Why Doesn’t Anybody Argue Anymore?

The good old days.

An alarming number of people no longer seem ready, willing or able to argue their points of view. Wrestling with ideas has given way to … wrestling. This is obvious and the evidence is everywhere:

  • So-called news programs feature talking heads ripping each other apart.
  • Friends and relatives stop speaking to each other because of differences in politics or religion.
  • Passion for a particular cause has replaced passion for working through causes of disagreement.
  • Social media has become a very loud and very partisan platform for attacking “the enemy.”

Well, as the cartoonist Walt Kelly said, “We have met the enemy and he is us.”

The question is why. Why are we unready, unable and unwilling to argue our point of view? Why has a willingness to  listen and compromise given way to pushing an agenda?  Why are we losing our ability and desire to engage in healthy debate?

Several reasons come to mind.

Lack of confidence in the argument. Some people simply don’t feel confident in defending their position. Maybe they do not feel articulate enough, or informed enough, or familiar enough with the counterarguments.

Fear of confrontation. Some people just don’t like personal confrontation. In the extreme, they become social media “lurkers,” or use fake names or no names when publishing their hostile social media posts or comments. Most of us want to avoid confrontation to one degree or another, but the advent of  online, anonymous self-publishing has brought out the worst in people, turning minor tendencies into serious afflictions.

No real understanding of the facts. Some people really don’t know why they think what they think. They get their opinions off the shelf rather than building them from the ground up. These people embrace whatever their favorite celebrity thinks, or conform to the agenda of their preferred political platform, pastor or news organization. There have always been and always will be people who form opinions about things in this way, and it is certainly not necessary for everyone in a culture to be a Plato or an Aristotle for that culture to thrive. However, there is a tipping point. When the time comes that too few people can reason their way to a conclusion, and when too few people are engaging in  reasonable debate of competing conclusions, then that culture is doomed to stagnate, devolve and eventually come to blows.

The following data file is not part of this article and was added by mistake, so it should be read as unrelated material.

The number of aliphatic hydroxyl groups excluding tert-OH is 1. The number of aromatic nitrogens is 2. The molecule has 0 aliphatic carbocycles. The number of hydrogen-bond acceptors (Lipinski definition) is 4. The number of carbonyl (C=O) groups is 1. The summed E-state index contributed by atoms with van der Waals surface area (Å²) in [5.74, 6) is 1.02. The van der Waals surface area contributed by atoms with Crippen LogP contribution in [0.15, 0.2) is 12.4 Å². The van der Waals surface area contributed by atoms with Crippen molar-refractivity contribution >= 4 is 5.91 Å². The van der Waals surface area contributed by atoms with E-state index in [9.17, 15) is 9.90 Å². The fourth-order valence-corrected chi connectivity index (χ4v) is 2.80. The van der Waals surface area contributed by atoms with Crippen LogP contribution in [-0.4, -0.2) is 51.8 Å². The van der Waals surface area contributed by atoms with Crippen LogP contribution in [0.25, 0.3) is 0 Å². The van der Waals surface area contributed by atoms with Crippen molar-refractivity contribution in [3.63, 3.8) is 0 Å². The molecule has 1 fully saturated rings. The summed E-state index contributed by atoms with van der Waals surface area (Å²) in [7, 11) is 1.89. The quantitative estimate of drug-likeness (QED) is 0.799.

A self-induced screen stupor. How can you develop your thinking muscles when you spend all your time playing video games, or texting, or playing games on your mobile phone, or mindlessly chatting on social media, or allowing your life in some other way to be sucked into a screen?  Screens are not the only source of distraction, only the most common. But there are many contenders: Music, drugs and spectator sports have the same effect on our mental engagement when they became obsessions.

Not viewing their opponents as worthy of debate. The most dangerous cause of disappearing debate is the  tendency of people to view their ideological opponents as subhuman.You don’t debate with a dog. Respect for an opposing point of view has become a rare commodity, and a loss of compassion is an inevitable consequence of this. Having constructive and spirited debate requires mutual respect, a feeling that we are all in this together, that we have more in common and more important things in common that whatever differences separate us politically or religiously in whatever other way.

(Image Credit – Wikimedia Commons)

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